Piller endures the disappointment of defeat

By Jay CoffinAugust 21, 2016, 12:53 am

RIO DE JANEIRO – Gerina Piller signed her scorecard, did a couple brief television interviews and ducked outside the ropes to receive comfort from her parents.

The day didn’t go anything like Piller envisioned, and she just wanted a few moments to get over her disappointment in private.

That task wasn’t so simple.

Fans wanted autographs. Some wanted photos with the woman who had America’s best chance to track down Inbee Park for a gold medal at the start of the day. So Piller, nicely, sweetly, wiped away tears and did her damnedest to give them all what they wanted.

Then she looked toward her mother, Rita, and stepfather, Alan Stevenson. Rita threw her arm around Gerina. Alan, a strapping man, softly held Gerina’s hand and the family wandered off to a quiet area near the clubhouse.

No words were spoken. None were necessary.

“What would you say?” Rita said to reporters who asked.

There was pain. There was hurt. But mostly, there was love.

It was a powerful moment.

Gerina began the day within two shots of the lead at the Olympics, an event she’s watched passionately for two decades. She’s never won a professional tournament and this one was within reach. Hey, even if a victory wasn’t in the offing, a medal for a top-three finish seemed highly likely.

None of the above happened.


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Piller got off to a shaky start, rebounded but eventually missed key putts down the stretch and shot 74 to miss the podium by four shots.

“We’re heartbroken with her,” Stevenson said, himself struggling to hold back tears. “We’re just as emotional as she is, because she’s our daughter and we care about her. We want what she wants but some days you don’t get that.”

This seemed like it finally was going to be the day Piller was going to get what she wanted. Only four days prior she sat in front of assembled media from all over the world and was brought to tears when asked what it would mean to win a gold medal for the red, white and blue.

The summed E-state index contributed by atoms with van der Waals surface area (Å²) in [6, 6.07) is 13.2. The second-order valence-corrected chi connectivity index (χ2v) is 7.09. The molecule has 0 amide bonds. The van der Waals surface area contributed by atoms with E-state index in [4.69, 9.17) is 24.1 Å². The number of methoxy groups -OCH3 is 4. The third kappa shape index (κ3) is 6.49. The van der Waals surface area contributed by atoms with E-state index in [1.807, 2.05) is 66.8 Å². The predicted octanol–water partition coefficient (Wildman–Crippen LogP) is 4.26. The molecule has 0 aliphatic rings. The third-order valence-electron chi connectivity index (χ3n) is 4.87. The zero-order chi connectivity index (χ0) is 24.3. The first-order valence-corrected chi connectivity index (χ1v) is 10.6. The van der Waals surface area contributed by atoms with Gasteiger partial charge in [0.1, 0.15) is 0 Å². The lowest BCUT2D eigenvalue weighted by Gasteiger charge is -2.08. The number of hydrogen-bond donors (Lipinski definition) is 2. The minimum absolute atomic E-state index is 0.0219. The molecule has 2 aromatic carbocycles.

Piller, 31, played progressively better over the first three days. A third-round 68 in blustery conditions that produced winds of over 30 mph was one of the best rounds of the week. It allowed her to join Park and Ko in the last grouping on the last day with history on the line.

To add to the dramatics, Martin Piller, Gerina’s husband, had missed the cut at the Wyndham Championship on Friday, meaning he’ll have to go through the Web.com Tour Finals in order to secure his PGA Tour card for next season.

Throw all those elements into one neat package and the stage was set.

But the emotions, which Gerina said she would use to her advantage on the eve of the final round, got the best of her.

“I didn’t even think I had a chance to be here, so to come and to be in contention is all I can really ask for,” she said. “Just going to learn from it and move on."

Just five weeks ago Piller wasn’t on this U.S. Olympic team. A player must be ranked inside the top 15 of the world rankings to qualify and Piller had hovered just outside that mark all summer. Finally, at the U.S. Women’s Open, the last tournament before the Olympic field was set, Piller shot a final-round 70 to tie for eighth place. The result vaulted her barely inside the qualification line.